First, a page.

Polymerase chain reaction amplification of H pylori urease
DNA extraction was performed on the H pylori, PRP, and aggregate mixtures by spinning down at 3000g for 15 minutes. The primers used were derived from the internal 412-bp fragment of the urease A gene35 : 5′-GCCAATGGTAAATTAGTT-3′ and 5′-CTCCT-TAATTGTTTTTAC-3′. Polymerase chain reaction was performed, and the products were analyzed on a 2% agarose electrophoresis gel stained with ethidium bromide.
Determination of VWF levels
After platelet aggregation assays, the supernatant was collected and the VWF antigen determined by an immunoturbidimetric assay with the STA Liatest VWF kit (Diagnostica Stago) on a Sysmex CA-1500 analyzer (Sysmex).36
P-selectin expression analysis using flow cytometry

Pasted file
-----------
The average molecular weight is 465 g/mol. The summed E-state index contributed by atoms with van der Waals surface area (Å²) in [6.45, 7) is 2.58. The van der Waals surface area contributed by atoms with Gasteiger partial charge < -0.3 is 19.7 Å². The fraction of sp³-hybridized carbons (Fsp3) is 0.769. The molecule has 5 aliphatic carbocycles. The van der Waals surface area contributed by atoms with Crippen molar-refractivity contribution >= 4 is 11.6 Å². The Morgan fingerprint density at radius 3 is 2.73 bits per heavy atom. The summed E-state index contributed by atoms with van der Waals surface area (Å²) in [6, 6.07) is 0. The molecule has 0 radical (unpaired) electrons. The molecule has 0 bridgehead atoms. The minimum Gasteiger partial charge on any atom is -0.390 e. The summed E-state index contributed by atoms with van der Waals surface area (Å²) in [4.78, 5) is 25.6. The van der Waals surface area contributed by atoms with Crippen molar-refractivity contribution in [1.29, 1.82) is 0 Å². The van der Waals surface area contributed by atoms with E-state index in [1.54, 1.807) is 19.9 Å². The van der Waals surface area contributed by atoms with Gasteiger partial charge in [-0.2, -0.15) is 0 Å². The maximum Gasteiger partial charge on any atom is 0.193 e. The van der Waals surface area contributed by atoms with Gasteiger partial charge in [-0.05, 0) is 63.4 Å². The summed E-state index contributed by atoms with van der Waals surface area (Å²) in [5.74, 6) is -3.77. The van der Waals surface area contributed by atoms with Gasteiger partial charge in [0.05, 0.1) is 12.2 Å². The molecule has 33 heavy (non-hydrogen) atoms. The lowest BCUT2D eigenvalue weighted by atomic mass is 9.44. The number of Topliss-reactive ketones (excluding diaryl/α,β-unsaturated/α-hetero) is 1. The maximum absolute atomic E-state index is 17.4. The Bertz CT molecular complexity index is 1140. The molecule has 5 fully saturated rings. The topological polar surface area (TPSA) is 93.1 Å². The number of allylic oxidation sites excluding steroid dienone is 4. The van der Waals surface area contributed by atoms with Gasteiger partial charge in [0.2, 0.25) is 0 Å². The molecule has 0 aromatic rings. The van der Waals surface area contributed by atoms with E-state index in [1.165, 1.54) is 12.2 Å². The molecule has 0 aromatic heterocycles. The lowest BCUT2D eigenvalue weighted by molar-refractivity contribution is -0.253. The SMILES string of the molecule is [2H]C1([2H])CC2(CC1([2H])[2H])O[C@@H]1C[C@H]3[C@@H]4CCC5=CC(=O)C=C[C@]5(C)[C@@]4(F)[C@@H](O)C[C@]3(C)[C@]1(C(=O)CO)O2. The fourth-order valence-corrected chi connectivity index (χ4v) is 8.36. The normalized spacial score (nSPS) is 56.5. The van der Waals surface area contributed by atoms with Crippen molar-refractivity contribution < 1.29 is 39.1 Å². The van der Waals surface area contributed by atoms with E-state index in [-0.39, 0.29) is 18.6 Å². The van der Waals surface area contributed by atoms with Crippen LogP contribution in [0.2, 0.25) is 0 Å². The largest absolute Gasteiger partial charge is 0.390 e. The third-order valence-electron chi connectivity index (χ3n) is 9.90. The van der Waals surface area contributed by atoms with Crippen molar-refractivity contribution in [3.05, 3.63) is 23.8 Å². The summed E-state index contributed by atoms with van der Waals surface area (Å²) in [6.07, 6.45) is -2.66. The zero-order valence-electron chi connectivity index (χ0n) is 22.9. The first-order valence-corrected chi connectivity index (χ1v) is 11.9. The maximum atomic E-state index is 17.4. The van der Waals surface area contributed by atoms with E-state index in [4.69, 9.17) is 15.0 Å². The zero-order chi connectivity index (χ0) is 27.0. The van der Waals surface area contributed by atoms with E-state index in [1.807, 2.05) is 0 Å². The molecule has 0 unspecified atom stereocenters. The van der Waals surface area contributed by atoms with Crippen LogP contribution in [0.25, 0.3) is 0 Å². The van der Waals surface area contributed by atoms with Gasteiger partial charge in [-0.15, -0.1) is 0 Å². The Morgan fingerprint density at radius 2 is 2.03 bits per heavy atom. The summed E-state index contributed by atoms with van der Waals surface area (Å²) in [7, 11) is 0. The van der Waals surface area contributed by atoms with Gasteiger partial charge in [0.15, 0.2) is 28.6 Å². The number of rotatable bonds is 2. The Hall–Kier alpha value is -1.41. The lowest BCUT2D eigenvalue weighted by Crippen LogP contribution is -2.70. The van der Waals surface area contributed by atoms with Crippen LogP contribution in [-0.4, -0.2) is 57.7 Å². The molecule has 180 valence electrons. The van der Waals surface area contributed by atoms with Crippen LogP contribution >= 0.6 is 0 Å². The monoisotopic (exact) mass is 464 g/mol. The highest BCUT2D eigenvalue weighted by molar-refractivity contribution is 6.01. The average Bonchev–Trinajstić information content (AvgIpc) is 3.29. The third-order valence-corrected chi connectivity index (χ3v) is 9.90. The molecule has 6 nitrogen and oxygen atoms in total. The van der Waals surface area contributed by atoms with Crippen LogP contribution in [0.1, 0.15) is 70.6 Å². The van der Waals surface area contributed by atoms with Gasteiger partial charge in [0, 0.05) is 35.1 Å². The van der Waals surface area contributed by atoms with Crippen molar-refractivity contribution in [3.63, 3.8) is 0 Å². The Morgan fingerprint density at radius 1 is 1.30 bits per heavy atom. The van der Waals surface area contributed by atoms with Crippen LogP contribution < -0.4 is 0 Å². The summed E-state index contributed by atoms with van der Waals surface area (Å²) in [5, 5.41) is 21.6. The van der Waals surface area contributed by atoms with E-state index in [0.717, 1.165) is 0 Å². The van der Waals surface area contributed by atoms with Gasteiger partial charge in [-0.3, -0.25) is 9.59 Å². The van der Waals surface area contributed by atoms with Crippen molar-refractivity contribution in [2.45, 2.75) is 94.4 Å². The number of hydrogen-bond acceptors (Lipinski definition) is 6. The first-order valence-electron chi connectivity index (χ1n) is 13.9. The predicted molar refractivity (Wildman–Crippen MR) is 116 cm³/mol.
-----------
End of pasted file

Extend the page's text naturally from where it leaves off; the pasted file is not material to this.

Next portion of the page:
The expression of P-selectin on platelets was determined by flow cytometry with monoclonal antibodies. PE-conjugated mouse anti-CD62P IgG (BD Biosciences) was used to assess α granule degranulation. Fluorescein isothiocyanate (FITC)-conjugated mouse anti-CD41 IgG (BD Biosciences) was used as an independent marker for the activation of platelets.37 Anti–CD62P-PE antibodies were added to the resuspended platelets, which were then collected by spinning the 1% formaldehyde prefixed PRP and H pylori mixture (platelet/bacteria ratio = 100:1) at 3000g for 15 minutes. After incubation in the dark at room temperature for 30 minutes, anti-CD-FITC antibodies were added and incubated in the dark at room temperature for a further 30 minutes. The fluorescence intensity was analyzed on the EPICS XL-MCL flow cytometer (Beckman Coulter). The level of platelets expressing P-selectin was defined as a fraction of the 10 000 platelets sorted exhibiting specific binding (ie, CD62p+) minus that exhibiting nonspecific binding (ie, the percentage defined with IgG-FITC conjugate).38 Each experiment was repeated at least 3 times. The mean level of P-selectin expression and fold increase in H pylori–infected samples, compared with noninfected control samples, was recorded.